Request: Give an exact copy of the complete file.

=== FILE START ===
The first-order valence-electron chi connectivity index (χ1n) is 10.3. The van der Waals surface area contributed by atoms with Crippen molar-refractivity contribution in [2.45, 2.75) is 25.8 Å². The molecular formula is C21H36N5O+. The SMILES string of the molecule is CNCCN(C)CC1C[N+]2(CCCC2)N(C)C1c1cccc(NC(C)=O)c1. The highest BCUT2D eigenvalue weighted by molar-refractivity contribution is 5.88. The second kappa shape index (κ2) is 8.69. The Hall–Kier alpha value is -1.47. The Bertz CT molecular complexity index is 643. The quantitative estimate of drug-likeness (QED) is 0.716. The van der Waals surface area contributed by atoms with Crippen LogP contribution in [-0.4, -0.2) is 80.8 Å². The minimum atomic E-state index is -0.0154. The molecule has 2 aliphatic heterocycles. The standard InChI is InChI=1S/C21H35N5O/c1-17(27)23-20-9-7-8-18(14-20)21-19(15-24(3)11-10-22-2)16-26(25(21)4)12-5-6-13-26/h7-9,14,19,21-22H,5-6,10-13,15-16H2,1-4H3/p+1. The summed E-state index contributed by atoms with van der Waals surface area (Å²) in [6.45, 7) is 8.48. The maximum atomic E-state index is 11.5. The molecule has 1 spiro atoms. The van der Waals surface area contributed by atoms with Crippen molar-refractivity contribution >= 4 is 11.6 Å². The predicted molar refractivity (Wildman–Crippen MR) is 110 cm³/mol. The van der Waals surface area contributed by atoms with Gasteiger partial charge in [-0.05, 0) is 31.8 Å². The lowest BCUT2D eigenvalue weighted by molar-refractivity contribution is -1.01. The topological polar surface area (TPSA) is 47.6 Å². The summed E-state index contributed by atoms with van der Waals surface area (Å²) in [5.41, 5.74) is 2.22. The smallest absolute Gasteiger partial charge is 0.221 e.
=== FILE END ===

The first-order valence-electron chi connectivity index (χ1n) is 10.3. The van der Waals surface area contributed by atoms with Crippen molar-refractivity contribution in [2.45, 2.75) is 25.8 Å². The molecular formula is C21H36N5O+. The SMILES string of the molecule is CNCCN(C)CC1C[N+]2(CCCC2)N(C)C1c1cccc(NC(C)=O)c1. The highest BCUT2D eigenvalue weighted by molar-refractivity contribution is 5.88. The second kappa shape index (κ2) is 8.69. The Hall–Kier alpha value is -1.47. The Bertz CT molecular complexity index is 643. The quantitative estimate of drug-likeness (QED) is 0.716. The van der Waals surface area contributed by atoms with Crippen LogP contribution in [-0.4, -0.2) is 80.8 Å². The minimum atomic E-state index is -0.0154. The molecule has 2 aliphatic heterocycles. The standard InChI is InChI=1S/C21H35N5O/c1-17(27)23-20-9-7-8-18(14-20)21-19(15-24(3)11-10-22-2)16-26(25(21)4)12-5-6-13-26/h7-9,14,19,21-22H,5-6,10-13,15-16H2,1-4H3/p+1. The summed E-state index contributed by atoms with van der Waals surface area (Å²) in [6.45, 7) is 8.48. The maximum atomic E-state index is 11.5. The molecule has 1 spiro atoms. The van der Waals surface area contributed by atoms with Crippen molar-refractivity contribution >= 4 is 11.6 Å². The predicted molar refractivity (Wildman–Crippen MR) is 110 cm³/mol. The van der Waals surface area contributed by atoms with Gasteiger partial charge in [-0.05, 0) is 31.8 Å². The lowest BCUT2D eigenvalue weighted by molar-refractivity contribution is -1.01. The topological polar surface area (TPSA) is 47.6 Å². The summed E-state index contributed by atoms with van der Waals surface area (Å²) in [5.41, 5.74) is 2.22. The smallest absolute Gasteiger partial charge is 0.221 e.